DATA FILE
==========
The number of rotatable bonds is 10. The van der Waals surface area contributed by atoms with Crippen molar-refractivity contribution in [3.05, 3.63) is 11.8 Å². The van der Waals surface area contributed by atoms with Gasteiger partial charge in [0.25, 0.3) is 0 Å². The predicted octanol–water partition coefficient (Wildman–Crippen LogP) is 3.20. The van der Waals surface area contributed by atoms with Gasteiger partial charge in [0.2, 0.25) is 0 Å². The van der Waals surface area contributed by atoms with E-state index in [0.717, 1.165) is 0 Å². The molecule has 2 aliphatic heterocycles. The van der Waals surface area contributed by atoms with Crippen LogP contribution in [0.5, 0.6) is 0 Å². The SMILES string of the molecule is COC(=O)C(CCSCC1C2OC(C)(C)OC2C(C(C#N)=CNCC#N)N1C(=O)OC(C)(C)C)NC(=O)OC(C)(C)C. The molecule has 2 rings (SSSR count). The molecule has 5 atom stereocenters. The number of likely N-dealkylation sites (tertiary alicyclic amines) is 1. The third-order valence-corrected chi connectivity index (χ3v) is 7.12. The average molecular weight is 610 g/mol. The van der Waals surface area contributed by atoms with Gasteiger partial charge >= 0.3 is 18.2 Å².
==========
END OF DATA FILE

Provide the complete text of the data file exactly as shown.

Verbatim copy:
The number of rotatable bonds is 10. The van der Waals surface area contributed by atoms with Crippen molar-refractivity contribution in [3.05, 3.63) is 11.8 Å². The van der Waals surface area contributed by atoms with Gasteiger partial charge in [0.25, 0.3) is 0 Å². The predicted octanol–water partition coefficient (Wildman–Crippen LogP) is 3.20. The van der Waals surface area contributed by atoms with Gasteiger partial charge in [0.2, 0.25) is 0 Å². The van der Waals surface area contributed by atoms with E-state index in [0.717, 1.165) is 0 Å². The molecule has 2 aliphatic heterocycles. The van der Waals surface area contributed by atoms with Crippen LogP contribution in [0.5, 0.6) is 0 Å². The SMILES string of the molecule is COC(=O)C(CCSCC1C2OC(C)(C)OC2C(C(C#N)=CNCC#N)N1C(=O)OC(C)(C)C)NC(=O)OC(C)(C)C. The molecule has 2 rings (SSSR count). The molecule has 5 atom stereocenters. The number of likely N-dealkylation sites (tertiary alicyclic amines) is 1. The third-order valence-corrected chi connectivity index (χ3v) is 7.12. The average molecular weight is 610 g/mol. The van der Waals surface area contributed by atoms with Gasteiger partial charge >= 0.3 is 18.2 Å².